What are tips for storing my coffee?
- Buy the right amount
- Keep beans in an airtight container
- Store at room temperature
- Avoid moisture
- The “cooling” myth
So you’ve treated yourself to a bag of specialty coffee beans from Plain Sight Coffee Roasters. Now, how do you store your coffee to make sure it retains its flavors and aromas? Here we have five great tips for storing your coffee so that you can enjoy our blends and single origins for as long as possible.
Why Does Storage Matter?Coffee beans are much like other dry goods — they don’t go “bad” per se, but they lose freshness over time. In fact, they start losing it as soon as they’ve been roasted.
Roasted coffee beans go through a degassing process that releases carbon dioxide. Once they’re done releasing this gas, they start absorbing oxygen. This is what causes them to lose their freshness, and their flavors and aromas become less and less pronounced. As a result, your coffee’s taste could be affected depending on how they’ve been stored.
Aside from picking a great coffee, knowing how to store your beans correctly makes for better-tasting, longer-lasting coffee.
How Long Does Coffee Last?Your coffee’s freshness is on the clock immediately after roasting, however, their flavors go from really fresh (akin to gassiness due to excessive carbon dioxide release) to a peak of flavors around that 14 day mark, and then a gradual heading down to staleness. We believe that whole beans that are ground before brewing taste best, as getting your coffee ground gives it a much smaller window of freshness due to its higher proportion of surface area, which makes it go stale more quickly than whole beans.
Buy the Right AmountBefore loading up your cart with our coffee bean bags, we recommend considering buying in smaller batches. As we mentioned earlier, the sweet spot for coffee beans is between 2-4 weeks after roasting.
While we take great care in delivering our products close to peak freshness (not more than 10 days from the roast date), we recommend that you consume your coffee within this period.
We estimate that with a bag of 200g, you could make between 12-18 cups of coffee. So plan and make sure you have just enough coffee on hand, so you can brew and enjoy the drink as much of the time as possible.
Keep Beans in an Airtight ContainerOxygen is the main enemy of coffee freshness, so make sure you protect your coffee from it. Specialty coffee beans are often packaged using one-way valve foil bags that are an effective airtight container. If your coffee comes in this container, you can leave it in the bag — just make sure to always seal it properly after use.
If it comes in paper bags, then your coffee won’t last long. Consider transferring it to an airtight container. It’s important that you choose one made from non-reactive material, as this prevents any unwanted flavors from seeping into your coffee. We recommend using ceramic, opaque glass, or stainless steel containers with an airtight seal around the rim.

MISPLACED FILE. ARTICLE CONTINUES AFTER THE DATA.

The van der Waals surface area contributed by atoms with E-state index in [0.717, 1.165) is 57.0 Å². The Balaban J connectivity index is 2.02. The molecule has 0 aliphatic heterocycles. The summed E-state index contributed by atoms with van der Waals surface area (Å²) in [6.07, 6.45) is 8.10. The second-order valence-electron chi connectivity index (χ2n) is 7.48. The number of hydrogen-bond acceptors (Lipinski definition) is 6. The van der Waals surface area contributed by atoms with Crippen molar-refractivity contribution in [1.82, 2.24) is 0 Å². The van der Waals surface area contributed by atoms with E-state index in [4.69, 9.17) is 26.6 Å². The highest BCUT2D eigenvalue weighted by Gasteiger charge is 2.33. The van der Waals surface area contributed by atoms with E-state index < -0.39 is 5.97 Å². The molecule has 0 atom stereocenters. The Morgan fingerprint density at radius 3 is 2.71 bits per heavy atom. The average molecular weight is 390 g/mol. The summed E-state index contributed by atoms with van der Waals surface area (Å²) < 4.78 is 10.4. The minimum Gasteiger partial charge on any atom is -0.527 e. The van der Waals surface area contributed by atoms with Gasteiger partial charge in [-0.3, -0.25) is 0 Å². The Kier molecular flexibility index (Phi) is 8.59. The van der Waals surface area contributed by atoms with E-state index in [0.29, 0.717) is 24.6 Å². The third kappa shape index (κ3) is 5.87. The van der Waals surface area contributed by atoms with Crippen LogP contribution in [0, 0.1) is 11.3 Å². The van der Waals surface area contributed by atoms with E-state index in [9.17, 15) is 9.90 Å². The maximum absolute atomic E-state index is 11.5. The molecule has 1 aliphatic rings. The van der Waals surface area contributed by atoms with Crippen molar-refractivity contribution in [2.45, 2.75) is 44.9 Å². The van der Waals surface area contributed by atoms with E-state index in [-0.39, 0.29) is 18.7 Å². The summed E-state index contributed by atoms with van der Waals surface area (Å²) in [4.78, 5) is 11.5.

Store at Room TemperatureAnother factor that turns coffee stale is temperature. The heat from stoves, ovens, and even light can speed up the coffee's oxidation process. Room temperature (or a few degrees cooler than that) is ideal for your specialty coffee. So, make sure to choose a cool and dark place to store your coffee. Avoid spots that tend warm-up, such as areas near kitchen appliances, cooking equipment, and windows.
Avoid MoistureCoffee — especially ground coffee — is vulnerable to moisture as well. When your storage conditions are too humid, your coffee may acquire a moldy or fermented flavor. It can also cause your grounds to take on a darker color.
Dampness is a big no-no for your coffee. So make sure the place you store them at a safe distance from any water source, like a kitchen sink. Condensation can also build up within your containers if they are kept near sources of steam and cold, so avoid keeping them in air-conditioned rooms, or near stoves or kettles.
The “Cooling” MythMany people ask if they can keep their specialty coffee in the fridge, or if putting them in the freezer will make them last longer. But the truth is that storing them in these areas doesn’t help in the way you think. In fact, we recommend not doing it altogether. Water damage from condensation is the key reason we advise our customers from keeping our coffees in their fridge or freezer.
Furthermore, your fridges and freezers don’t just store coffee. It’s full of other food and beverages, which causes a problem. Roasted and ground coffee is very porous, and will easily absorb the moisture and odors from its surroundings. Meaning, if you have garlic or onions in your freezer, your coffee beans might take on some of their flavors. This is something we can all agree would be terrible for your coffee experience.